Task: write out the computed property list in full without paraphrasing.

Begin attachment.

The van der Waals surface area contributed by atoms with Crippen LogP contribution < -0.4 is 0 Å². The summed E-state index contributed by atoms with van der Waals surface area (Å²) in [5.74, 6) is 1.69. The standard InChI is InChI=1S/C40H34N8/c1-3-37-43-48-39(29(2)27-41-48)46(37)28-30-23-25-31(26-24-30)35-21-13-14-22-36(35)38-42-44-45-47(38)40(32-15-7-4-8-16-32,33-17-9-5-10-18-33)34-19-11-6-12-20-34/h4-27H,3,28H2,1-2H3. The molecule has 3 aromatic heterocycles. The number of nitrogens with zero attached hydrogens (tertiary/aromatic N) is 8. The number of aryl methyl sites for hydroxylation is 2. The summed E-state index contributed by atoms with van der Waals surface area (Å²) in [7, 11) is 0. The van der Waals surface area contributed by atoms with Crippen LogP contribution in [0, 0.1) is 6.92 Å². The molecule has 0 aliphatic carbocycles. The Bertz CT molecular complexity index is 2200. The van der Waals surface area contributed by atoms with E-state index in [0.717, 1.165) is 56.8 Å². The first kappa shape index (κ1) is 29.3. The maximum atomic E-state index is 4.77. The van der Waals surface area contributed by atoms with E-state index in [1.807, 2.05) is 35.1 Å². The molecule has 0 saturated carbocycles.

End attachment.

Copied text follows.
The van der Waals surface area contributed by atoms with Crippen LogP contribution < -0.4 is 0 Å². The summed E-state index contributed by atoms with van der Waals surface area (Å²) in [5.74, 6) is 1.69. The standard InChI is InChI=1S/C40H34N8/c1-3-37-43-48-39(29(2)27-41-48)46(37)28-30-23-25-31(26-24-30)35-21-13-14-22-36(35)38-42-44-45-47(38)40(32-15-7-4-8-16-32,33-17-9-5-10-18-33)34-19-11-6-12-20-34/h4-27H,3,28H2,1-2H3. The molecule has 3 aromatic heterocycles. The number of nitrogens with zero attached hydrogens (tertiary/aromatic N) is 8. The number of aryl methyl sites for hydroxylation is 2. The summed E-state index contributed by atoms with van der Waals surface area (Å²) in [7, 11) is 0. The van der Waals surface area contributed by atoms with Crippen LogP contribution in [0, 0.1) is 6.92 Å². The molecule has 0 aliphatic carbocycles. The Bertz CT molecular complexity index is 2200. The van der Waals surface area contributed by atoms with E-state index in [0.717, 1.165) is 56.8 Å². The first kappa shape index (κ1) is 29.3. The maximum atomic E-state index is 4.77. The van der Waals surface area contributed by atoms with E-state index in [1.807, 2.05) is 35.1 Å². The molecule has 0 saturated carbocycles.